In this meditation on the history of cinema, contemporary scenes blend with clips from the silent era. A cinematographer (Mehdi Hashemi) consults with the shah of Iran (Ezzatollah Entezami) in an attempt to convince him that cinema is beautiful. Movies are censored, however: the shah bans them himself. But when the shah falls in love with a beautiful silent-film actress (Fatemah Motamed-Aria), he forfeits the throne and crosses into the realm of the movie screen to be with his love. Read More »
Plot Synopsis from allmovie:
As a newlywed couple boards a train bound for India and are forced to reconcile atheism and faith in director Mohsen Makhmalbaf’s spiritual-themed drama. He is a non-believer that is consumed by doubt, and she has faith that life’s answers will come to her through prayer. Though there is little that this newlywed couple can agree upon — including the prospect of having children — they do love each other and are intent upon sharing a spiritual honeymoon. In the midst of a philosophical debate, a holy man on the tracks forces the train to grind to a halt. While the local beggars revere the man for his power over the imposing locomotives, the truth is much less mystical. Years ago the man failed in committing suicide on the tracks when the oncoming train saw him and slowed down. These days he is compelled by the beggars to reenact the “miracle” daily so that the train will stop and they can collect alms from the passengers. Read More »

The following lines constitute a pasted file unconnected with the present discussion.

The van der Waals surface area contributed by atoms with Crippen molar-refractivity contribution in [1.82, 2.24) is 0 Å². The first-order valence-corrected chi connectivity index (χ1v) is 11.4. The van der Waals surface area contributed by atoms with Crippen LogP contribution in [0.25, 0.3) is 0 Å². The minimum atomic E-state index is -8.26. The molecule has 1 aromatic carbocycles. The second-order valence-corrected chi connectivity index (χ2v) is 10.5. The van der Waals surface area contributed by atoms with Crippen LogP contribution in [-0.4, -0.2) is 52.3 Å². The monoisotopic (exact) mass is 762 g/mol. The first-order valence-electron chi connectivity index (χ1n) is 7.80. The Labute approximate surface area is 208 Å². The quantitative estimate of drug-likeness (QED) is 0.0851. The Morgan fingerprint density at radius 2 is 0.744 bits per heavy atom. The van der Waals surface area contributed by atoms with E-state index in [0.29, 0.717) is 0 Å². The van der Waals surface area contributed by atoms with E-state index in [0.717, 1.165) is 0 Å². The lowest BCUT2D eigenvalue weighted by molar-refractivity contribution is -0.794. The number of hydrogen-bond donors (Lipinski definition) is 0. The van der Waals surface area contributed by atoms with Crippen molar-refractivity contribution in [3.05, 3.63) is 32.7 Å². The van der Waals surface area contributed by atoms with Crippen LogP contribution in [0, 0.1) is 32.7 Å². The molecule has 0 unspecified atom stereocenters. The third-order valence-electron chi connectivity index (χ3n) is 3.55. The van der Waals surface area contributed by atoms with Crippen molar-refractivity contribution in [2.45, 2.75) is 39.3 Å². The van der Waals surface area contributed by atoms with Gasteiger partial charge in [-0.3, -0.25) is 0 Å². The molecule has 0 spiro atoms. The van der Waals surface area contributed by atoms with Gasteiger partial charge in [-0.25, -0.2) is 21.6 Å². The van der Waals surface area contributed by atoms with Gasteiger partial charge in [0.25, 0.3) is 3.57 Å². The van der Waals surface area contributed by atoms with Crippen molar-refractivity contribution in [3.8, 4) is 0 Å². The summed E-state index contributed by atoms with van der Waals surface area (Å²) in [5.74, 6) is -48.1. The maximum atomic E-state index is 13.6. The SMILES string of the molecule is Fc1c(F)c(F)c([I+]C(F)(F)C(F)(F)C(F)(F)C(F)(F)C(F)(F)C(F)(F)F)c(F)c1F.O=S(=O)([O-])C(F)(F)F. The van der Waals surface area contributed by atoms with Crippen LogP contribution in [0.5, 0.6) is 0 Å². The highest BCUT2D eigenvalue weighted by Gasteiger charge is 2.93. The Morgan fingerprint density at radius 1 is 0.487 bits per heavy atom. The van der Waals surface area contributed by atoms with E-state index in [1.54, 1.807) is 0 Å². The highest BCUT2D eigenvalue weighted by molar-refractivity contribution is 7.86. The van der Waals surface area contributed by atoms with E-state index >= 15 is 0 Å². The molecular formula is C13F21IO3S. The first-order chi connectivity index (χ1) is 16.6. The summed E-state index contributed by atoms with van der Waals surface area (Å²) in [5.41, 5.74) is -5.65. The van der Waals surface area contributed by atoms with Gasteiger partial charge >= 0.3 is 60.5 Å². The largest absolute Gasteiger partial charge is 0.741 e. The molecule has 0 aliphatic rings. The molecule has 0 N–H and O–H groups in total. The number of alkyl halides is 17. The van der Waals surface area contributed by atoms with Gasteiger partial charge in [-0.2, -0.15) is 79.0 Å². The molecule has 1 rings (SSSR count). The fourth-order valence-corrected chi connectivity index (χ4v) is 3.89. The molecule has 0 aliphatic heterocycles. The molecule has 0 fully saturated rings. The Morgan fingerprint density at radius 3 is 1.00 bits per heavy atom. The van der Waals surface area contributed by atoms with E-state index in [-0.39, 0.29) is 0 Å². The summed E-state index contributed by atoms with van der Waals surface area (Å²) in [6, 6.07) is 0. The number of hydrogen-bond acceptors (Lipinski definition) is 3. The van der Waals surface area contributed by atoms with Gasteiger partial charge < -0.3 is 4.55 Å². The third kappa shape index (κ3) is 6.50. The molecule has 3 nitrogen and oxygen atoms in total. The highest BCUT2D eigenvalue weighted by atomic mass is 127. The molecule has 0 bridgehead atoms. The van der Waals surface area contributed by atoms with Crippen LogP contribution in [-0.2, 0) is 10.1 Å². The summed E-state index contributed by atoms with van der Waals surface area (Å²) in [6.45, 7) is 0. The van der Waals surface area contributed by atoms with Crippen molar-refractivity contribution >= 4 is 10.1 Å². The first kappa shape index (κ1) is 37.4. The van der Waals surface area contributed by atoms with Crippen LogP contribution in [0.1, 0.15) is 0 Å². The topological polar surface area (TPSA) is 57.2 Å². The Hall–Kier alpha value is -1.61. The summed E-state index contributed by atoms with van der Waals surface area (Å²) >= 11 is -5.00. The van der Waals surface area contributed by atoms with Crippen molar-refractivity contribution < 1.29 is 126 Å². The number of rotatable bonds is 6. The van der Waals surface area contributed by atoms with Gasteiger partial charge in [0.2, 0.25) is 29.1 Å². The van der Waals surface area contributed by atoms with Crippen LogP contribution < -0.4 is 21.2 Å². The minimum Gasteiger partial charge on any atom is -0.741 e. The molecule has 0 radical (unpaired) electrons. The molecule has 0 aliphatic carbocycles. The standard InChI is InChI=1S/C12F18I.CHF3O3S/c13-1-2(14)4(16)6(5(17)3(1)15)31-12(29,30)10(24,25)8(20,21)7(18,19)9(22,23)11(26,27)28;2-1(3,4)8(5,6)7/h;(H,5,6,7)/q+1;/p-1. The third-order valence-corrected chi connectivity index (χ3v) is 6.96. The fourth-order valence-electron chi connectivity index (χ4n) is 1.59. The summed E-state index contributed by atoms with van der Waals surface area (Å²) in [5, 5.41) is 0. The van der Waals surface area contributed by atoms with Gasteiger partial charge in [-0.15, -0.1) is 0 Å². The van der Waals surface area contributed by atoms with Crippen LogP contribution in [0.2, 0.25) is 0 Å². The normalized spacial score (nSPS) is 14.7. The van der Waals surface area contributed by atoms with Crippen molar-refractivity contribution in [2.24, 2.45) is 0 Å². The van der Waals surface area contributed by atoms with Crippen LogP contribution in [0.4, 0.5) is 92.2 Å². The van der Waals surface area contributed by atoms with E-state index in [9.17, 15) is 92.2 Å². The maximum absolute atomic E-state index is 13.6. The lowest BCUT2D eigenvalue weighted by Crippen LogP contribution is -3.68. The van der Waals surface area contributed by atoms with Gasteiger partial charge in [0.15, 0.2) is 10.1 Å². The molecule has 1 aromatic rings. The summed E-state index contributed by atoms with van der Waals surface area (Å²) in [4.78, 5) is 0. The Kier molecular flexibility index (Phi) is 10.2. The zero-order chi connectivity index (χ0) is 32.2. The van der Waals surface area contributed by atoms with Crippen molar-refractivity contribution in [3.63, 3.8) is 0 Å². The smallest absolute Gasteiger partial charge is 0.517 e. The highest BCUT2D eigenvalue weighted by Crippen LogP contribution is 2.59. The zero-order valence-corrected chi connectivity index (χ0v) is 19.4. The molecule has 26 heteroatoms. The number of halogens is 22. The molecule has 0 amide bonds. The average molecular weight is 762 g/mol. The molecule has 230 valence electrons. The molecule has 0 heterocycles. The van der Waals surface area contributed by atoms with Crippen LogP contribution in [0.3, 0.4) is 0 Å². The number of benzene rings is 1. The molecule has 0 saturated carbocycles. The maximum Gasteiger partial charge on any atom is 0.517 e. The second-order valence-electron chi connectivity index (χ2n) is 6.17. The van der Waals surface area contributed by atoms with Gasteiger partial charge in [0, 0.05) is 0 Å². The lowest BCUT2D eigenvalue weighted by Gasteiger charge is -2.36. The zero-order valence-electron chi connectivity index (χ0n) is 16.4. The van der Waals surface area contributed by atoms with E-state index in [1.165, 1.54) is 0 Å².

Review by Jonathan Rosenbaum
A 1989 film by Mohsen Makhmalbaf about the upsetting discoveries made by a shell-shocked veteran of the Iran-Iraq war after he returns to his job as a photojournalist in Tehran and to his fiancee, the daughter of a wealthy merchant. As in The Peddler, Makhmalbaf shows considerable talent and passion for dealing with the contradictions of contemporary Iranian life, and the restless and eclectic style of his direction makes this one of his most penetrating and disturbing works. In Farsi with subtitles. 75 min.
This one is also on Rosenbaum’s top 1000 list. Read More »
Filmed on the Iran/Afghanistan border, KANDAHAR is a semi-documentary style movie that chronicles the perilous journey undertaken by an expatriate female journalist, Nafas, to reach the city of Kandahar, where she hopes to rescue her sister from committing suicide during an impending eclipse. However, Nafas’s odyssey is really little more than a device to lift the veil on the poverty and hardship of life in Taliban-controlled Afghanistan.
Through a series of vignettes, the movie succeeds beautifully in revealing insights that are both fascinating and harrowing. It is almost impossible to imagine a culture so far removed from the relatively comfortable life enjoyed by more ‘civilised’ nations. Young boys rock back and forth, reciting the Koran while learning to become Mullahs, pausing only to recite the meaning and purpose of the sabre and semi-automatic machine gun when prompted by their teacher; young girls have lessons in how to resist the temptation to pick up possibly booby-trapped dolls; a doctor treats his female patient by speaking to them via children as they sit either side of a makeshift screen, and conducts his examinations through a small hole in the screen; the threat and consequences of land-mines pervade everybody’s life, and year-long waits for prosthetic legs are commonplace, so that prosthetics become a black-market currency. Read More »